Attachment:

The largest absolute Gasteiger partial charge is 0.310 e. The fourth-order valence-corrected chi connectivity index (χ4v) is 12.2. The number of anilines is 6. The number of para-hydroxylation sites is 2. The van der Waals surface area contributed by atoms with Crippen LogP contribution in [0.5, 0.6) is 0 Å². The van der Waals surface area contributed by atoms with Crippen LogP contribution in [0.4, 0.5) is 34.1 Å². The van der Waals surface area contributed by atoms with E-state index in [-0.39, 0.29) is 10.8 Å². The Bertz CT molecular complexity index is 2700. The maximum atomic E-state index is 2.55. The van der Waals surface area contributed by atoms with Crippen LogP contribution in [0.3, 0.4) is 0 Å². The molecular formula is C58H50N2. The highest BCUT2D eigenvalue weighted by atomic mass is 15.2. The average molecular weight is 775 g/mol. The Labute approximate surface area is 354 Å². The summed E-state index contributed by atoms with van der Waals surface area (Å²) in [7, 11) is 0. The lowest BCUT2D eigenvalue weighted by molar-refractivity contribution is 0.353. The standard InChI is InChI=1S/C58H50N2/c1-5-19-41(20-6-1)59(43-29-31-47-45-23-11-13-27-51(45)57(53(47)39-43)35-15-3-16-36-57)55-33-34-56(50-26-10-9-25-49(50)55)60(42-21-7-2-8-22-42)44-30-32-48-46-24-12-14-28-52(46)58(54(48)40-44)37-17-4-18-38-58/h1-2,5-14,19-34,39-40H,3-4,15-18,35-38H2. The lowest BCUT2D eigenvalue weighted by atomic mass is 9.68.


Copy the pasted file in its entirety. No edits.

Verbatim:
The largest absolute Gasteiger partial charge is 0.310 e. The fourth-order valence-corrected chi connectivity index (χ4v) is 12.2. The number of anilines is 6. The number of para-hydroxylation sites is 2. The van der Waals surface area contributed by atoms with Crippen LogP contribution in [0.5, 0.6) is 0 Å². The van der Waals surface area contributed by atoms with Crippen LogP contribution in [0.4, 0.5) is 34.1 Å². The van der Waals surface area contributed by atoms with E-state index in [-0.39, 0.29) is 10.8 Å². The Bertz CT molecular complexity index is 2700. The maximum atomic E-state index is 2.55. The van der Waals surface area contributed by atoms with Crippen LogP contribution in [0.3, 0.4) is 0 Å². The molecular formula is C58H50N2. The highest BCUT2D eigenvalue weighted by atomic mass is 15.2. The average molecular weight is 775 g/mol. The Labute approximate surface area is 354 Å². The summed E-state index contributed by atoms with van der Waals surface area (Å²) in [7, 11) is 0. The lowest BCUT2D eigenvalue weighted by molar-refractivity contribution is 0.353. The standard InChI is InChI=1S/C58H50N2/c1-5-19-41(20-6-1)59(43-29-31-47-45-23-11-13-27-51(45)57(53(47)39-43)35-15-3-16-36-57)55-33-34-56(50-26-10-9-25-49(50)55)60(42-21-7-2-8-22-42)44-30-32-48-46-24-12-14-28-52(46)58(54(48)40-44)37-17-4-18-38-58/h1-2,5-14,19-34,39-40H,3-4,15-18,35-38H2. The lowest BCUT2D eigenvalue weighted by atomic mass is 9.68.